Devils vs. Capitals Odds & Pick: Do the Underdogs Have Value on the Road? (Tuesday, March 9)
Rich Graessle/Icon Sportswire via Getty Images. Pictured: Mackenzie Blackwood
- The struggling New Jersey Devils take on the Capitals in D.C. on Tuesday.
- New Jersey has lost eight of its last 10 games, although Michael Leboff thinks the Devils may have value on Tuesday.
- He explains why the betting market might be a little too high on Washington.
New Jersey Devils vs. Washington Capitals Odds
|Time||Tuesday, 7 p.m. ET|
|Odds as of Monday and via Unibet.|
The New Jersey Devils were never expected to be contenders in the East Division. Saddled with the longest odds of any team in the division, it was thought that New Jersey’s ceiling for 2021 was to play spoiler and give the heavyweights everything they could handle.
A strong start from the Devils had people re-thinking that prognosis, but Lindy Ruff’s Devils have come back down to Earth thanks to a 2-8 slide over their last 10 games. Now 11 points (with three games in hand) behind Pittsburgh for the last playoff spot in the East, the Devils are just about where people expected them to be at this part of the season.
Just because the Devils are scuffling doesn’t mean that you should fade them. In fact, the opposite is often true. We saw New Jersey pull an upset as a +265 underdog against Boston on Sunday and there’s reason to believe that the Devils have value in Washington on Tuesday night.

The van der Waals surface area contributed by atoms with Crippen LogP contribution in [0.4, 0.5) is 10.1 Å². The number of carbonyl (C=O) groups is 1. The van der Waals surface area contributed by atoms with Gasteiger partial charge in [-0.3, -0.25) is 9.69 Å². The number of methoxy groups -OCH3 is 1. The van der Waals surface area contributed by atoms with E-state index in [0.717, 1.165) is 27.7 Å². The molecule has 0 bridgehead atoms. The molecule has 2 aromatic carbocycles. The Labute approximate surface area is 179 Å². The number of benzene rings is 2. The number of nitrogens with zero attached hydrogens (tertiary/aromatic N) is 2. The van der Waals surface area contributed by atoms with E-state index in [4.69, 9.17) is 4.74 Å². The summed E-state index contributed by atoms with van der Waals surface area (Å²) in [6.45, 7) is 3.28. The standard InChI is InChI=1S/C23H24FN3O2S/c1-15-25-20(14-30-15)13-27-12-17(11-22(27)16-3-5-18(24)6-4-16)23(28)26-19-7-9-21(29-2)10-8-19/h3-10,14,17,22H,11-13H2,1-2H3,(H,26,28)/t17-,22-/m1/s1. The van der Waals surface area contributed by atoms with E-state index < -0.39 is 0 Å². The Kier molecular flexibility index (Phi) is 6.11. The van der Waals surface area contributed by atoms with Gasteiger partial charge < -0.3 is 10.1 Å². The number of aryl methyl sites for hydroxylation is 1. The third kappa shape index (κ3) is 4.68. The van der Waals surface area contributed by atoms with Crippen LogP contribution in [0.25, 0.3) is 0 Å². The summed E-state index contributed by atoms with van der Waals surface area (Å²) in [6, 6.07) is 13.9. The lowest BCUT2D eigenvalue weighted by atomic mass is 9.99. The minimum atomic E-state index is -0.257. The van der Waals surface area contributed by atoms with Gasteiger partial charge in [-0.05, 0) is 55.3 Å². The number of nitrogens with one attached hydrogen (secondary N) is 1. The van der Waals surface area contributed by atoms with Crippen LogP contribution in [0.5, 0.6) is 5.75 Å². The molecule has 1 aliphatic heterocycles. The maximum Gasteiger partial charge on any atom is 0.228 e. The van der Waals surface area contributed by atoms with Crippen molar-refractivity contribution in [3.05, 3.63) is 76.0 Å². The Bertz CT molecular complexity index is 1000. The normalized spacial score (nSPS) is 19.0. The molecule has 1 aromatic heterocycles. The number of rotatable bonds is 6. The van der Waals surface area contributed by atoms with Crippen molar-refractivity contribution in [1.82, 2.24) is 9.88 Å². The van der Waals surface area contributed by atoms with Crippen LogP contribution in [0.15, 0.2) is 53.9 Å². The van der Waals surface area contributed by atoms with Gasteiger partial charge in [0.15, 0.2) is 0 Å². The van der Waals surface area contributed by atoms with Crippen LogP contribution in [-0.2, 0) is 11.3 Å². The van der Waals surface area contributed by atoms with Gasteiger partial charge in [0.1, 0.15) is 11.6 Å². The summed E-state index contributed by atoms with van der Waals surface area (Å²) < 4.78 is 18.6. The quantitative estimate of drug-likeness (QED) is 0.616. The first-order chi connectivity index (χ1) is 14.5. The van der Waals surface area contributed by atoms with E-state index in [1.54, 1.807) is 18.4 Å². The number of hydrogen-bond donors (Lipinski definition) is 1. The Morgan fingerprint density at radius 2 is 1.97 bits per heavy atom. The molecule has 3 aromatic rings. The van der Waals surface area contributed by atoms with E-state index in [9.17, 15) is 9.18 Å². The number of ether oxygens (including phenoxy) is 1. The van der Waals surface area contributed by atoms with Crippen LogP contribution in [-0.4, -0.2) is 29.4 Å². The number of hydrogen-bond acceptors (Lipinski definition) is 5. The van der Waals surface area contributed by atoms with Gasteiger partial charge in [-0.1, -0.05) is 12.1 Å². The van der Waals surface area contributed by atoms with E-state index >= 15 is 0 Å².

New Jersey Devils
While New Jersey’s 6-3-2 start was impressive, it always looked unsustainable. That doesn’t mean the Devils weren’t playing well, they were (especially relative to their expectations) but more that they were not playing as well as their record or goal differential suggested.
Through their first 10 games the Devils had a +1.05 goal differential per 60 minutes (GD/60) at 5-on-5. Their expected goal differential was considerably lower at +0.18 per 60 minutes (xGD/60). That is still a decent number, but it was clear that regression was looming.
Perhaps the biggest signal was the team’s .946 save percentage at 5-on-5. Mackenzie Blackwood, Aaron Dell and Scott Wedgewood give the Devils a strong goalie depot, but no team is ever going to keep that level of play up over a course of a season. The highest 5-on-5 save percentage over the past five seasons was .937 (Washington, 2016-17), so it was always fair to expect New Jersey to cool off a bit in the blue paint.
Expected goals (also known as xG) is a predictive statistic that gives an indication of whether results are based on sustainable factors like a steady creation of scoring chances, or whether it is down to aspects such as shooting luck or outstanding goaltending.
Simply put, an expected goals rate (xGF%) above 50% is considered good because it means a team is creating the majority of the scoring chances. Anything below 50% is usually a sign that a team is struggling to control play.
xG numbers cited from Evolving Hockey.
Regression has certainly come for the Devils over the past three weeks. New Jersey has a -0.14 xGD/60, but its GD/60 sits at -1.15 over its last 11 contests. Part of that gulf can be chalked up to a below-average .910 save percentage at 5-on-5, but the real issue for the Devils is on defense.